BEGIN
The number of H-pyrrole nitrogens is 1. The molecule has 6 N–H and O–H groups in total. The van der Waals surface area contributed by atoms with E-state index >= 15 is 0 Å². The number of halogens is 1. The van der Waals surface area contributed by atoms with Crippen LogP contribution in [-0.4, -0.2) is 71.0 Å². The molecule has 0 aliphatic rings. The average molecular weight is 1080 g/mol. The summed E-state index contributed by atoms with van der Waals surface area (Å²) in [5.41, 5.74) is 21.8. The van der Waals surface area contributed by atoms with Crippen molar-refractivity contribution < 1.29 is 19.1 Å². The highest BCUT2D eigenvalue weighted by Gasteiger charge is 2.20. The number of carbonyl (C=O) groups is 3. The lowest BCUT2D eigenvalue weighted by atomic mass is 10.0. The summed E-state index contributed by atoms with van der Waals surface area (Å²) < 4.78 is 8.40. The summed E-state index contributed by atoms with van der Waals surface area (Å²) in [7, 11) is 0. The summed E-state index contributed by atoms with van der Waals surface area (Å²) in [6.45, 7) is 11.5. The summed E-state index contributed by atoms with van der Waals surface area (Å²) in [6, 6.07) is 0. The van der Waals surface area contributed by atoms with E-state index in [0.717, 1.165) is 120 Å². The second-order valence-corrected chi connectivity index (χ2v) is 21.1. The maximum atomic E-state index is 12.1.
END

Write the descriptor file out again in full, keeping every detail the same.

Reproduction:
The number of H-pyrrole nitrogens is 1. The molecule has 6 N–H and O–H groups in total. The van der Waals surface area contributed by atoms with E-state index >= 15 is 0 Å². The number of halogens is 1. The van der Waals surface area contributed by atoms with Crippen LogP contribution in [-0.4, -0.2) is 71.0 Å². The molecule has 0 aliphatic rings. The average molecular weight is 1080 g/mol. The summed E-state index contributed by atoms with van der Waals surface area (Å²) in [5.41, 5.74) is 21.8. The van der Waals surface area contributed by atoms with Crippen molar-refractivity contribution < 1.29 is 19.1 Å². The highest BCUT2D eigenvalue weighted by Gasteiger charge is 2.20. The number of carbonyl (C=O) groups is 3. The lowest BCUT2D eigenvalue weighted by atomic mass is 10.0. The summed E-state index contributed by atoms with van der Waals surface area (Å²) < 4.78 is 8.40. The summed E-state index contributed by atoms with van der Waals surface area (Å²) in [7, 11) is 0. The summed E-state index contributed by atoms with van der Waals surface area (Å²) in [6.45, 7) is 11.5. The summed E-state index contributed by atoms with van der Waals surface area (Å²) in [6, 6.07) is 0. The van der Waals surface area contributed by atoms with E-state index in [0.717, 1.165) is 120 Å². The second-order valence-corrected chi connectivity index (χ2v) is 21.1. The maximum atomic E-state index is 12.1.